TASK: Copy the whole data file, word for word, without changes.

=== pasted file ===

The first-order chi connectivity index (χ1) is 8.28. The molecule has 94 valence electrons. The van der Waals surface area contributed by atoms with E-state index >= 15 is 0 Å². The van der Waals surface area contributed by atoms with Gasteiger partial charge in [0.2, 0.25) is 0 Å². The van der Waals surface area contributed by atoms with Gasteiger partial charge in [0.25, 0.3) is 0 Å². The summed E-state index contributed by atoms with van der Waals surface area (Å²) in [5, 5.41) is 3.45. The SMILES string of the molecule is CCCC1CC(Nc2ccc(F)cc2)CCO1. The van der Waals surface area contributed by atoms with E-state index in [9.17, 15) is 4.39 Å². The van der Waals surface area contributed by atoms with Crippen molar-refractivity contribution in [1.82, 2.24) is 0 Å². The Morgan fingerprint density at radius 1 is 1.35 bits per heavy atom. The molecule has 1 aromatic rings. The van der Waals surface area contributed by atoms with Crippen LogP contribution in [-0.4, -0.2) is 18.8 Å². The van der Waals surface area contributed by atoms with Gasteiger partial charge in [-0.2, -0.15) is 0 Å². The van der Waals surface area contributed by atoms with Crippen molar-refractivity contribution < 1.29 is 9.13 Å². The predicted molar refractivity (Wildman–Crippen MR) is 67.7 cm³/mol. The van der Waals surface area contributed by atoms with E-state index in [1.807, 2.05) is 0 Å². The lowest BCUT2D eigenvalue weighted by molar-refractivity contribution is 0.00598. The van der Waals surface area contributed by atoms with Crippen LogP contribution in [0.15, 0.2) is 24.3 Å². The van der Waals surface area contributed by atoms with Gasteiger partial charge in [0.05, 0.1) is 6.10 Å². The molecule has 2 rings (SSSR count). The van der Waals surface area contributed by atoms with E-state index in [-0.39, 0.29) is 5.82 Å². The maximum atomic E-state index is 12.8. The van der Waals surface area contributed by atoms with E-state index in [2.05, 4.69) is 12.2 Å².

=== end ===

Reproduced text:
The first-order chi connectivity index (χ1) is 8.28. The molecule has 94 valence electrons. The van der Waals surface area contributed by atoms with E-state index >= 15 is 0 Å². The van der Waals surface area contributed by atoms with Gasteiger partial charge in [0.2, 0.25) is 0 Å². The van der Waals surface area contributed by atoms with Gasteiger partial charge in [0.25, 0.3) is 0 Å². The summed E-state index contributed by atoms with van der Waals surface area (Å²) in [5, 5.41) is 3.45. The SMILES string of the molecule is CCCC1CC(Nc2ccc(F)cc2)CCO1. The van der Waals surface area contributed by atoms with E-state index in [9.17, 15) is 4.39 Å². The van der Waals surface area contributed by atoms with Crippen molar-refractivity contribution in [1.82, 2.24) is 0 Å². The Morgan fingerprint density at radius 1 is 1.35 bits per heavy atom. The molecule has 1 aromatic rings. The van der Waals surface area contributed by atoms with Crippen LogP contribution in [-0.4, -0.2) is 18.8 Å². The van der Waals surface area contributed by atoms with Gasteiger partial charge in [-0.2, -0.15) is 0 Å². The van der Waals surface area contributed by atoms with Crippen molar-refractivity contribution < 1.29 is 9.13 Å². The predicted molar refractivity (Wildman–Crippen MR) is 67.7 cm³/mol. The van der Waals surface area contributed by atoms with E-state index in [1.807, 2.05) is 0 Å². The lowest BCUT2D eigenvalue weighted by molar-refractivity contribution is 0.00598. The van der Waals surface area contributed by atoms with Crippen LogP contribution in [0.15, 0.2) is 24.3 Å². The van der Waals surface area contributed by atoms with Gasteiger partial charge in [0.05, 0.1) is 6.10 Å². The molecule has 2 rings (SSSR count). The van der Waals surface area contributed by atoms with E-state index in [-0.39, 0.29) is 5.82 Å². The maximum atomic E-state index is 12.8. The van der Waals surface area contributed by atoms with E-state index in [2.05, 4.69) is 12.2 Å².